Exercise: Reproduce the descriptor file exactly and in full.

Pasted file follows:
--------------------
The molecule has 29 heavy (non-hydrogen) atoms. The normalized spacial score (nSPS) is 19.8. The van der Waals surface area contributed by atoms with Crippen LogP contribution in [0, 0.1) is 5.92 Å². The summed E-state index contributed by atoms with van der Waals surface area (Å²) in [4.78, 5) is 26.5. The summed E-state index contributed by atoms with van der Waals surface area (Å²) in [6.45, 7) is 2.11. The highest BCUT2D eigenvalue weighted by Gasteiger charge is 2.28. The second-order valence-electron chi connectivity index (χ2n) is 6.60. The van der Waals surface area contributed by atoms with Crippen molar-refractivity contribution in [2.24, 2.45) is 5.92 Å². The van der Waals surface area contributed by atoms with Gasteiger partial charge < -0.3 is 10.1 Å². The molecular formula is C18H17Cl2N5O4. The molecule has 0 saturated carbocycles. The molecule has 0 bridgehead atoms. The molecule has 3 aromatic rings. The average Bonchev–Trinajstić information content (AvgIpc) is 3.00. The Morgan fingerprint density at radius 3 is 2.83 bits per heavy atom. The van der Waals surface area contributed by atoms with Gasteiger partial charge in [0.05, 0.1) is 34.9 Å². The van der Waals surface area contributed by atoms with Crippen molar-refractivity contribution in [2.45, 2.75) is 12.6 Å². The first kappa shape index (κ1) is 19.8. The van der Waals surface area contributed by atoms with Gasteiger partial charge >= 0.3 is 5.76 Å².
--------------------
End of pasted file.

The molecule has 29 heavy (non-hydrogen) atoms. The normalized spacial score (nSPS) is 19.8. The van der Waals surface area contributed by atoms with Crippen LogP contribution in [0, 0.1) is 5.92 Å². The summed E-state index contributed by atoms with van der Waals surface area (Å²) in [4.78, 5) is 26.5. The summed E-state index contributed by atoms with van der Waals surface area (Å²) in [6.45, 7) is 2.11. The highest BCUT2D eigenvalue weighted by Gasteiger charge is 2.28. The second-order valence-electron chi connectivity index (χ2n) is 6.60. The van der Waals surface area contributed by atoms with Crippen molar-refractivity contribution in [2.24, 2.45) is 5.92 Å². The van der Waals surface area contributed by atoms with Gasteiger partial charge < -0.3 is 10.1 Å². The molecular formula is C18H17Cl2N5O4. The molecule has 0 saturated carbocycles. The molecule has 0 bridgehead atoms. The molecule has 3 aromatic rings. The average Bonchev–Trinajstić information content (AvgIpc) is 3.00. The Morgan fingerprint density at radius 3 is 2.83 bits per heavy atom. The van der Waals surface area contributed by atoms with Gasteiger partial charge in [0.05, 0.1) is 34.9 Å². The van der Waals surface area contributed by atoms with Crippen molar-refractivity contribution in [2.45, 2.75) is 12.6 Å². The first kappa shape index (κ1) is 19.8. The van der Waals surface area contributed by atoms with Gasteiger partial charge >= 0.3 is 5.76 Å².